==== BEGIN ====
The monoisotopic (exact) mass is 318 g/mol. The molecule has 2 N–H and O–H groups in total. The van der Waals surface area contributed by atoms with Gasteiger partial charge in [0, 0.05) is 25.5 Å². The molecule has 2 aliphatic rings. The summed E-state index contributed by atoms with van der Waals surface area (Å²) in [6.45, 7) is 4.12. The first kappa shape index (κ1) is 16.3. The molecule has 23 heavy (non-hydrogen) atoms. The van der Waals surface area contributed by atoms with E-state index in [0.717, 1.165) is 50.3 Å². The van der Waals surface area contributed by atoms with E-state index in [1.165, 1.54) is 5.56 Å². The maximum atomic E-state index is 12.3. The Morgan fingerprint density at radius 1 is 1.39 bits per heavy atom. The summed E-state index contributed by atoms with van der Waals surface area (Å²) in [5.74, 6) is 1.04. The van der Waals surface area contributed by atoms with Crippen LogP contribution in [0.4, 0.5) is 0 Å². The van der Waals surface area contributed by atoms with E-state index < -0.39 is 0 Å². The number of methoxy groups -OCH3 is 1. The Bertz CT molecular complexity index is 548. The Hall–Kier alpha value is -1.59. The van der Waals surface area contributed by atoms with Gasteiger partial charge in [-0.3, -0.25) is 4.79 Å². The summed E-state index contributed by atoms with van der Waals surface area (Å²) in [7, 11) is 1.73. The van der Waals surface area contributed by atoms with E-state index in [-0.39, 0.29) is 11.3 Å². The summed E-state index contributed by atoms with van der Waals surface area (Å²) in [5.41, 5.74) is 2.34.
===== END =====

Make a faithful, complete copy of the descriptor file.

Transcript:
The monoisotopic (exact) mass is 318 g/mol. The molecule has 2 N–H and O–H groups in total. The van der Waals surface area contributed by atoms with Gasteiger partial charge in [0, 0.05) is 25.5 Å². The molecule has 2 aliphatic rings. The summed E-state index contributed by atoms with van der Waals surface area (Å²) in [6.45, 7) is 4.12. The first kappa shape index (κ1) is 16.3. The molecule has 23 heavy (non-hydrogen) atoms. The van der Waals surface area contributed by atoms with E-state index in [0.717, 1.165) is 50.3 Å². The van der Waals surface area contributed by atoms with E-state index in [1.165, 1.54) is 5.56 Å². The maximum atomic E-state index is 12.3. The Morgan fingerprint density at radius 1 is 1.39 bits per heavy atom. The summed E-state index contributed by atoms with van der Waals surface area (Å²) in [5.74, 6) is 1.04. The van der Waals surface area contributed by atoms with Crippen LogP contribution in [0.4, 0.5) is 0 Å². The van der Waals surface area contributed by atoms with E-state index < -0.39 is 0 Å². The number of methoxy groups -OCH3 is 1. The Bertz CT molecular complexity index is 548. The Hall–Kier alpha value is -1.59. The van der Waals surface area contributed by atoms with Gasteiger partial charge in [-0.3, -0.25) is 4.79 Å². The summed E-state index contributed by atoms with van der Waals surface area (Å²) in [7, 11) is 1.73. The van der Waals surface area contributed by atoms with E-state index in [-0.39, 0.29) is 11.3 Å². The summed E-state index contributed by atoms with van der Waals surface area (Å²) in [5.41, 5.74) is 2.34.